Tuesday, March 26, 2024

Black Belt Jones

Some time back, TCM ran the blaxploitation movie Black Belt Jones. It's one of the blaxpoitation films I have to admit I had never even herd of, let alone seen, before TCM showed it, so I decided to record it. As is always the case, having recently watched it, I can now do the review on it.

The movie starts off with a James Bond film-style pre-credits sequence of a meeting at a winery. One guy is about to give two other guys a large sum of money for some pictures in what is apparently a form of blackmail. The guys who have the pictures, however, double-cross the blackmail victim by garrotting him! And then, during the credits, a black martial arts expert who is of course the titular "Black Belt" Jones (Jim Kelly) takes on an entire gang of what must be the most stupid criminals on film, the members of the gang trying to take down Jones one at a time.

Jones then meets with what seem to be federal law enforcement types, who inform him that three of their men were killed by the people involved with the winery, who are apparently involved with the Mob and have connections with some very highly politically-connected people. The people think Jones is the only one who can take them down, while he understandably doesn't want to be the fourth dead guy.

Jones, being an expert at karate, is friends with the guy who runs the local inner-city dojo/community center, Pop Byrd (Scatman Crothers). Pop is involved with all of this because he borrowed a fair amount of money from a guy named Pinky to be able to open up that dojo. What he didn't know is that Pinky had obtained that money from the Mob. All of this is relevant because the dojo is the last property in a district where the "respectable" city fathers want to build something but apparently can't use eminent domain to buy the dojo. The Mob wants to buy the dojo before the folks building the new place can get it, in order to be able to sell it at an exorbitant price to the buyer who really needs it.

Pinky tries to take down the dojo, but since they know martial arts they're able to stop him the first time. So he tries something more like persuasion, but accidentally kills Pop in the process. In any case, Pop doesn't actually own the dojo; that's his estranged daughter Sydney (Gloria Hendry). Jones finds Sydney, and teams up with her to help take down the Mob and Pinky.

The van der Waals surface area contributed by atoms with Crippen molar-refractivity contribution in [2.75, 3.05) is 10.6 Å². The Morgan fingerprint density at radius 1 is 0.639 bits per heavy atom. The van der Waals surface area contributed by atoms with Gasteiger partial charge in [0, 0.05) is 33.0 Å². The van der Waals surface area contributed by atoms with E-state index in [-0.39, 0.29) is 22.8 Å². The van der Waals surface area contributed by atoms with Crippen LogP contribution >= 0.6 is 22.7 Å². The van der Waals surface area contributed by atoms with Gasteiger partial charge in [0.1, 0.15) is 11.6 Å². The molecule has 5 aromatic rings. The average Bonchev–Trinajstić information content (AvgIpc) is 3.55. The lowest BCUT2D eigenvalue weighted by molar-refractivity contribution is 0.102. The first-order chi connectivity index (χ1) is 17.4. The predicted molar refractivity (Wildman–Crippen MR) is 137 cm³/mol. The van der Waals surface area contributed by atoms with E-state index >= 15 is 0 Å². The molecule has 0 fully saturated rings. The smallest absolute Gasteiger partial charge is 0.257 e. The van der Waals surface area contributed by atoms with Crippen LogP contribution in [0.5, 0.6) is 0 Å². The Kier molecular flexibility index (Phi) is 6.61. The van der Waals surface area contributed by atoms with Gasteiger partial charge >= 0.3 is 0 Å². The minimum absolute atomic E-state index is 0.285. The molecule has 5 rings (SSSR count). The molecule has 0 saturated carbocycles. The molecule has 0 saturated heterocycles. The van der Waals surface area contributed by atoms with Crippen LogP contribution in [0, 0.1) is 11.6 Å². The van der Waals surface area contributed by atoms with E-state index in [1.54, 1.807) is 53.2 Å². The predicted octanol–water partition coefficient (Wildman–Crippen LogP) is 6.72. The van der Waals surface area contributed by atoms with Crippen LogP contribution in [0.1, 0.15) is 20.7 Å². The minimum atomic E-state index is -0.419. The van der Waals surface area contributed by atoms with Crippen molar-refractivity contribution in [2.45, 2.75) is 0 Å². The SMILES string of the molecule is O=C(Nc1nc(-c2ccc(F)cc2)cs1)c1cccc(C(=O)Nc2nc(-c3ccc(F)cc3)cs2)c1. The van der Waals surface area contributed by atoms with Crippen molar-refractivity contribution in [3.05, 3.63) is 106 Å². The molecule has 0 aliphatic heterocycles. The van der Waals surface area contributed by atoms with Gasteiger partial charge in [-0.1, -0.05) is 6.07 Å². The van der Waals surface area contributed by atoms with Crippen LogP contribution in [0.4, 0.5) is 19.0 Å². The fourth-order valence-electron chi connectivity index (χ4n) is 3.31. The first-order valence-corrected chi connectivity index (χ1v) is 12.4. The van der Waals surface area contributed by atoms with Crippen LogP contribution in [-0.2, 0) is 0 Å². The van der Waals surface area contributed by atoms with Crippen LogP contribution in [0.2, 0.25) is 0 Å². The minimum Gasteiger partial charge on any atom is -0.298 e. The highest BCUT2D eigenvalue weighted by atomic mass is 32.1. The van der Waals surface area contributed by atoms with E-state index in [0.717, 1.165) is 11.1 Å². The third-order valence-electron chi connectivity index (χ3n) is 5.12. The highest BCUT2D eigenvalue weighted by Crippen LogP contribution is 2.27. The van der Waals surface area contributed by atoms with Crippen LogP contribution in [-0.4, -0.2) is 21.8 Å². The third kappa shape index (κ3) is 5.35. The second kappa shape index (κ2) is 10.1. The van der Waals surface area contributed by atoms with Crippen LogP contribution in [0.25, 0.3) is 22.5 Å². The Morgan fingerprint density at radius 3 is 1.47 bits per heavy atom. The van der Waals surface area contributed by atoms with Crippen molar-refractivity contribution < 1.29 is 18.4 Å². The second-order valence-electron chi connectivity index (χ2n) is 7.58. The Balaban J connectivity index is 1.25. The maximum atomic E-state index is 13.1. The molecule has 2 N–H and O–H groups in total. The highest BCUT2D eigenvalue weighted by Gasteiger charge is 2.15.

Or at least, that's what the plot is supposed to be. Unfortunately, Black Belt Jones doesn't quite work, in part because the story is a bit hard to follow, but more because the fight scenes strain credulity too much. I mentioned that the criminals in the opening credits are incredibly stupid, but the later fight scenes also have people trying to take down Jones who are so dumb you wonder how they got this far. Just hire a sniper or something to get Jones.

It also doesn't help that the acting is lousy. I'm sorry to say that Jim Kelly is one of the weakest stars I've seen in any of the blaxploitation films, at least those that got a release from a serious studio and not the more independent stuff. Still, because it's a blaxploitation movie and a martial arts movie, there are a lot of people who have elevated Black Belt Jones to the status of a cult film. So it's definitely worth watching once so you can judge for yourself.

1 comment:

Karen said...

I'm showing my age, but I remember when this came out in the theaters -- Jim Kelly was all the rage and I couldn't wait to see it! I suspect that I might not be as wild about it now as I was then, but I do remember enjoying it. I saw Kelly in Enter the Dragon last year for the first time since the early 1970s -- what a trip down memory lane! You have me wanting to do the same with Black Belt Jones. Thank you for the reminder!

Also, on a completely different subject, if you're interested, I'd love to invite you to consider membership in the Classic Movie Blog Association -- it's a great group of old movie lovers like you! http://clamba.blogspot.com/p/a.html

-- Karen